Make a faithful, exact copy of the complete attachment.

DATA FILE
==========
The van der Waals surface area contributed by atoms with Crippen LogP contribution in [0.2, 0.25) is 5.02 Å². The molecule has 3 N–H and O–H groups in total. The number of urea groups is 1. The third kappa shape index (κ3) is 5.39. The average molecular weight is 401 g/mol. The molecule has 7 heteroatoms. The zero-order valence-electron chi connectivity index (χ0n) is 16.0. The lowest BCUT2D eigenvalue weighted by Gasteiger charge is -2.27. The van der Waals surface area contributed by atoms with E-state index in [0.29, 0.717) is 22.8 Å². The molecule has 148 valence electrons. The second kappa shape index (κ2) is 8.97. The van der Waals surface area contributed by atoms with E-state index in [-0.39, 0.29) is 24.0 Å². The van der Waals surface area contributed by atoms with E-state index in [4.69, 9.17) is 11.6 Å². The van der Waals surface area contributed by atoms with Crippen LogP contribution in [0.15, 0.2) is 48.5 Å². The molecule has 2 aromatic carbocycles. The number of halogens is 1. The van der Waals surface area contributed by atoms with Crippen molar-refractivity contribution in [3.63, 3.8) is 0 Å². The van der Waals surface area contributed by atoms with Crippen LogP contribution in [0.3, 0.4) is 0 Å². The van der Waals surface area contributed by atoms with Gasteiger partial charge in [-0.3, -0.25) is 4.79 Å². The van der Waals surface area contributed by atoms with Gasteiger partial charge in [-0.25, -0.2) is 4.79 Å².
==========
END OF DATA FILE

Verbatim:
The van der Waals surface area contributed by atoms with Crippen LogP contribution in [0.2, 0.25) is 5.02 Å². The molecule has 3 N–H and O–H groups in total. The number of urea groups is 1. The third kappa shape index (κ3) is 5.39. The average molecular weight is 401 g/mol. The molecule has 7 heteroatoms. The zero-order valence-electron chi connectivity index (χ0n) is 16.0. The lowest BCUT2D eigenvalue weighted by Gasteiger charge is -2.27. The van der Waals surface area contributed by atoms with E-state index in [0.29, 0.717) is 22.8 Å². The molecule has 148 valence electrons. The second kappa shape index (κ2) is 8.97. The van der Waals surface area contributed by atoms with E-state index in [-0.39, 0.29) is 24.0 Å². The van der Waals surface area contributed by atoms with E-state index in [4.69, 9.17) is 11.6 Å². The van der Waals surface area contributed by atoms with Crippen LogP contribution in [0.15, 0.2) is 48.5 Å². The molecule has 2 aromatic carbocycles. The number of halogens is 1. The van der Waals surface area contributed by atoms with Crippen molar-refractivity contribution in [3.63, 3.8) is 0 Å². The van der Waals surface area contributed by atoms with Crippen LogP contribution in [0.3, 0.4) is 0 Å². The van der Waals surface area contributed by atoms with Gasteiger partial charge in [-0.3, -0.25) is 4.79 Å². The van der Waals surface area contributed by atoms with Gasteiger partial charge in [-0.25, -0.2) is 4.79 Å².